Rebooting the Indian start-up ecosystem to the new normal
The Indian government will have to extend support to start-ups and bail them out in the same way as larger businesses in order to rebuild India’s start-up ecosystem.
A few months ago, the world woke up to a new reality and changes that Covid-19 brought to everything around us. The pandemic exposed how fragile the global ecosystems are. While researchers are working on a war footing to find a vaccine or an assured treatment protocol, the world is coming to terms with the pandemic and looking to the future. A future that is built through innovations and new technologies, a future that is greener, inclusive, and resilient.
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While the pandemic has brought investors are on the edge, valuations have nosedived, and skilled workers are being laid off across industries, there are reasons to see the silver lining of unique opportunities that the crisis will soon throw open. As the world moves ahead with the new normal, it is time for our global start-up community to get closer, support, and learn from each other.
A level playing field
Crisis creates opportunity in more than one way. During the past two recessions, although fewer dollars were invested, more companies got funded. This is a clear evidence that businesses that can become cash efficient are even more likely to raise money post-recession. Although, this may be at lower valuations and the total funds raised may be lower as well.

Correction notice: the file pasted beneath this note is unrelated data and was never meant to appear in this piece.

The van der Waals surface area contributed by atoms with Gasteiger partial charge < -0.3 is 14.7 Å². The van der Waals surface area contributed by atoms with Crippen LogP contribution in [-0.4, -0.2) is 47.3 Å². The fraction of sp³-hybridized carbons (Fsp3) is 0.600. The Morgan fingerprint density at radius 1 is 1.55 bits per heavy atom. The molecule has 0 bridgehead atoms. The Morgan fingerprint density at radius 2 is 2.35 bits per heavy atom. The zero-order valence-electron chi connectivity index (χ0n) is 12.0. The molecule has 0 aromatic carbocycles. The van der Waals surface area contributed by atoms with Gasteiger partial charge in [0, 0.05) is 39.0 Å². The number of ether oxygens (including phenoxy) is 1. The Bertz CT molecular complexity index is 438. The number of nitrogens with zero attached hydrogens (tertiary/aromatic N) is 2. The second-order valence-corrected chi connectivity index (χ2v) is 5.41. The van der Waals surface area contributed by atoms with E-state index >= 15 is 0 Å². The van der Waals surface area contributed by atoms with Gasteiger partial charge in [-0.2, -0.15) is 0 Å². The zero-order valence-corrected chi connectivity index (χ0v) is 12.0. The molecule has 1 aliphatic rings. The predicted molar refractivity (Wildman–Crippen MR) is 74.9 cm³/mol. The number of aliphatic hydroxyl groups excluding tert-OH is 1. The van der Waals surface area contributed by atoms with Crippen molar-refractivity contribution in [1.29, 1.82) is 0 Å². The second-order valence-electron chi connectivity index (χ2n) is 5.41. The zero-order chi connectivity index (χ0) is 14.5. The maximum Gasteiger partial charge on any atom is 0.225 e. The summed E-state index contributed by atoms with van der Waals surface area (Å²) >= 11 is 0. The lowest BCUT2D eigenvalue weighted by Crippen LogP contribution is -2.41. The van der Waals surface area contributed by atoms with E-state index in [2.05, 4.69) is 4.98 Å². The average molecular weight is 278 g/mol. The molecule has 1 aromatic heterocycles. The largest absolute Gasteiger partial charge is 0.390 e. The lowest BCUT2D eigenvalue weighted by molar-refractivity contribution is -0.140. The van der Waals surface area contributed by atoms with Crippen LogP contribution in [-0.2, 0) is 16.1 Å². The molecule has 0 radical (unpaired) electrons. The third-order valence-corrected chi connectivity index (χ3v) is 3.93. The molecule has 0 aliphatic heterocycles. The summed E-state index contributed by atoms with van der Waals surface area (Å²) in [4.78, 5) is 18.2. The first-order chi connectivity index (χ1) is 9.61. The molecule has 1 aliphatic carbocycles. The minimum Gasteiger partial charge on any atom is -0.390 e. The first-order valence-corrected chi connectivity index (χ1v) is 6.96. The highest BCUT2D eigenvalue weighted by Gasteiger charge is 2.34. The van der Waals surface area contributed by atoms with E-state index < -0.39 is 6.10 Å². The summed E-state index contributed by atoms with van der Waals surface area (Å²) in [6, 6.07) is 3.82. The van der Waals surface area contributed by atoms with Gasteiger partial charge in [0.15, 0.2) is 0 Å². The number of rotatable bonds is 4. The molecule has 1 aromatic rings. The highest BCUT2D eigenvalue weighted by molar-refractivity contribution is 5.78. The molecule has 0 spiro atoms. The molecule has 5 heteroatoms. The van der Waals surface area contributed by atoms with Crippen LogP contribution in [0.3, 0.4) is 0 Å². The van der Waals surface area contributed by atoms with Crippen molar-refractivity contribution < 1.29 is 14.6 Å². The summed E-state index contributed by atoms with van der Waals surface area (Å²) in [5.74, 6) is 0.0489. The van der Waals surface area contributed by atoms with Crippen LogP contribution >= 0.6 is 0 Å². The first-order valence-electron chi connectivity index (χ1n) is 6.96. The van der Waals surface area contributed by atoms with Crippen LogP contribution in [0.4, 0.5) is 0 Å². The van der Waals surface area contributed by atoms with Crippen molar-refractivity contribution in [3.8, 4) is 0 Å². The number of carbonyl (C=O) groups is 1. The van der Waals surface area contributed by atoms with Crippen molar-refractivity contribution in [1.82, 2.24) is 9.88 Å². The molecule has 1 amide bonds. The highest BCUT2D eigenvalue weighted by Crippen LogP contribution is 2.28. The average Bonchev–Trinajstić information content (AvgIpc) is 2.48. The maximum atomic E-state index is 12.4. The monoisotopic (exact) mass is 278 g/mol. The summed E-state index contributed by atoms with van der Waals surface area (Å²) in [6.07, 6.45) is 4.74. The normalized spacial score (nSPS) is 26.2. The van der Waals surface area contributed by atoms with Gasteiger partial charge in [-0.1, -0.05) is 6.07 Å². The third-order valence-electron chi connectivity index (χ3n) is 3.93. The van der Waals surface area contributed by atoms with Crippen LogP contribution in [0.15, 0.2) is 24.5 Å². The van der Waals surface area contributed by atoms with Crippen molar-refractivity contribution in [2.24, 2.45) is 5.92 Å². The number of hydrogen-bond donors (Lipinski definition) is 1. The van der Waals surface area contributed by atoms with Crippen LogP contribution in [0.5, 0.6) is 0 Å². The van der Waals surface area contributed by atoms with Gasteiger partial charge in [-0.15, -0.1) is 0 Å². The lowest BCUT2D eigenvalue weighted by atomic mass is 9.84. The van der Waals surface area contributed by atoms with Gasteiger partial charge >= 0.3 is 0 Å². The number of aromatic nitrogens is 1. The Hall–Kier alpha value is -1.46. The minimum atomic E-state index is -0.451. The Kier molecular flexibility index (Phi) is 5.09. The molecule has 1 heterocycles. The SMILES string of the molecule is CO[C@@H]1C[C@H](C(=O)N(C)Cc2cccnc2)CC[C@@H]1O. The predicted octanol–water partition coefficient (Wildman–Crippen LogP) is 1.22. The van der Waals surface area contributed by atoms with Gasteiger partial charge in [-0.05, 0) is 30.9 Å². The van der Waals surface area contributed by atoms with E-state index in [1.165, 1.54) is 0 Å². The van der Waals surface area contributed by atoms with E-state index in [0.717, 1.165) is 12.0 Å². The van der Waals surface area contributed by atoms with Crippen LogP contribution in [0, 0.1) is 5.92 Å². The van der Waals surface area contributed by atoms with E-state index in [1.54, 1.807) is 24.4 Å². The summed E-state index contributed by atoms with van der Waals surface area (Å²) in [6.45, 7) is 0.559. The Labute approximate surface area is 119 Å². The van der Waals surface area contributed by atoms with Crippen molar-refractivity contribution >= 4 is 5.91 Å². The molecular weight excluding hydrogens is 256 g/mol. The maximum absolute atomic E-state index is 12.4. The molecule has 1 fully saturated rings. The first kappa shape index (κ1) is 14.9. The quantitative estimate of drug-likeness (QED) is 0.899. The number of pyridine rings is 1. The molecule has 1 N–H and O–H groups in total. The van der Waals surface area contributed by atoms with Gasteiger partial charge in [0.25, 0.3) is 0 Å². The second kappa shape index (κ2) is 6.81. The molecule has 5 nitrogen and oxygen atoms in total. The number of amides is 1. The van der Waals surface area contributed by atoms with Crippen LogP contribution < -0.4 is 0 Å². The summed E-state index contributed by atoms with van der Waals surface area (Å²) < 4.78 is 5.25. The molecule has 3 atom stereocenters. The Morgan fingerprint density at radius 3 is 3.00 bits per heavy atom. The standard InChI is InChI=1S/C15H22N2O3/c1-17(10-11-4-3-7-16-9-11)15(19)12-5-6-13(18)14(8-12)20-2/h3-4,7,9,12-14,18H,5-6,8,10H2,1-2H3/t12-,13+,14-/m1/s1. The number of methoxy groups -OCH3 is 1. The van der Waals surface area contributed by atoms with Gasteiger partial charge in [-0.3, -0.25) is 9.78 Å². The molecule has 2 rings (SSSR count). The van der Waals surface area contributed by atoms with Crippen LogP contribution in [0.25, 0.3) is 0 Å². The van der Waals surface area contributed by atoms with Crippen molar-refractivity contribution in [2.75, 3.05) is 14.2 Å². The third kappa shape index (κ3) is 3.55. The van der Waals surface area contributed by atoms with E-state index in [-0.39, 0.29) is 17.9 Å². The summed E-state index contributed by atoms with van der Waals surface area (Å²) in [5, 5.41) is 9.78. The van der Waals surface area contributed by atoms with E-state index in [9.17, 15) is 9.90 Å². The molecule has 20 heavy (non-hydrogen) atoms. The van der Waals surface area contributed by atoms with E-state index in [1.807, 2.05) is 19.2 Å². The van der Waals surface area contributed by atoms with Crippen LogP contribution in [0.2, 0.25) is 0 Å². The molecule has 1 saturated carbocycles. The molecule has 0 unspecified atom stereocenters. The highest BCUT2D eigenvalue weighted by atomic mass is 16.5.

According to a recent research by Start-up Genome, over half of Fortune 500 companies were created during a recession or bear market, and over 50 tech unicorns, collectively valued at $145.2 billion, were founded during the 2007-2009 recession years. The global crisis will also provide a level playing field for the unicorns and the modest ones. Start-ups that understand the new definition of ‘normal’ will try to bring out the best in themselves by grabbing new opportunities and identifying new customers. While the opportunities arising from this crisis will obviously be different from the ones during previous crises, they will still exist.
A shift in strategy
Startup ecosystems around the globe have proven to drive productivity. This is because start-ups not only are a good engine for jobs, but they also drive innovations. Technology start-ups offer a higher job multiplier due to their high wage rates, export more frequently and attract FDI.
If Indian start-up ecosystem wants to take advantage of this opportunity, we need to make sure that India’s economic rebuilding strategy is based on advanced technologies and innovation. India will also have to embody the social shift toward digital and entrepreneurial lifestyles. These combined create immense possibilities, enhances growth, and provides critical solutions to pressing issues from healthcare to climate change. Further, like any ecosystem, innovation ecosystems, will require support to flourish and grow. This support will be in the form of conducive regulatory environment, access to resources, public-private collaboration, and mentorship networks. These will be the key ingredients for a new and robust Startup ecosystem.
Government will also have to play a vital role in rebuilding the start-up ecosystem. It will have to extend support to start-ups and bail them out in the same way they are supporting the larger businesses.
*Disclaimer: The views expressed herein constitute the sole prerogative of the author. They neither imply nor suggest the orientation, views, current thinking, or position of FICCI.
Dr Param Shah is Director – UK, Federation of Indian Chambers of Commerce & Industry (FICCI).